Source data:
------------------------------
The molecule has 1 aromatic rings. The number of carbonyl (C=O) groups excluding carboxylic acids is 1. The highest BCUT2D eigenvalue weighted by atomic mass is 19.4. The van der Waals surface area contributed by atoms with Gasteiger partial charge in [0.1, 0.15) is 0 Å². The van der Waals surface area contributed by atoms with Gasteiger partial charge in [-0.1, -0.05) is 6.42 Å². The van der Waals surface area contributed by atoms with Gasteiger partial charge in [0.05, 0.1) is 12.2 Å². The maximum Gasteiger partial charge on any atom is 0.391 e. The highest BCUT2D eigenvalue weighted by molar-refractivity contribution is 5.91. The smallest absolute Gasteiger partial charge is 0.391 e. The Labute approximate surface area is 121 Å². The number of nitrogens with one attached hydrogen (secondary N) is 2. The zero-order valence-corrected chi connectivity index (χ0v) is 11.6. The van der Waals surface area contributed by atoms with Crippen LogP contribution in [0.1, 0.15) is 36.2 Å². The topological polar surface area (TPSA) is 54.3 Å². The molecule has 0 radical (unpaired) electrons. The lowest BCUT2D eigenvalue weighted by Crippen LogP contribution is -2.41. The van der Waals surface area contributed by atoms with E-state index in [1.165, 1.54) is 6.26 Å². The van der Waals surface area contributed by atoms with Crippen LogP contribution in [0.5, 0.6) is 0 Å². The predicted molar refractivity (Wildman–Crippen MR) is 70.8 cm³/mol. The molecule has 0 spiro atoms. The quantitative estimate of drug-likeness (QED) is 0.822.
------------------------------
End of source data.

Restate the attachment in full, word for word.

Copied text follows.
The molecule has 1 aromatic rings. The number of carbonyl (C=O) groups excluding carboxylic acids is 1. The highest BCUT2D eigenvalue weighted by atomic mass is 19.4. The van der Waals surface area contributed by atoms with Gasteiger partial charge in [0.1, 0.15) is 0 Å². The van der Waals surface area contributed by atoms with Gasteiger partial charge in [-0.1, -0.05) is 6.42 Å². The van der Waals surface area contributed by atoms with Gasteiger partial charge in [0.05, 0.1) is 12.2 Å². The maximum Gasteiger partial charge on any atom is 0.391 e. The highest BCUT2D eigenvalue weighted by molar-refractivity contribution is 5.91. The smallest absolute Gasteiger partial charge is 0.391 e. The Labute approximate surface area is 121 Å². The number of nitrogens with one attached hydrogen (secondary N) is 2. The zero-order valence-corrected chi connectivity index (χ0v) is 11.6. The van der Waals surface area contributed by atoms with Crippen LogP contribution in [0.1, 0.15) is 36.2 Å². The topological polar surface area (TPSA) is 54.3 Å². The molecule has 0 radical (unpaired) electrons. The lowest BCUT2D eigenvalue weighted by Crippen LogP contribution is -2.41. The van der Waals surface area contributed by atoms with E-state index in [1.165, 1.54) is 6.26 Å². The van der Waals surface area contributed by atoms with Crippen LogP contribution in [0.5, 0.6) is 0 Å². The predicted molar refractivity (Wildman–Crippen MR) is 70.8 cm³/mol. The molecule has 0 spiro atoms. The quantitative estimate of drug-likeness (QED) is 0.822.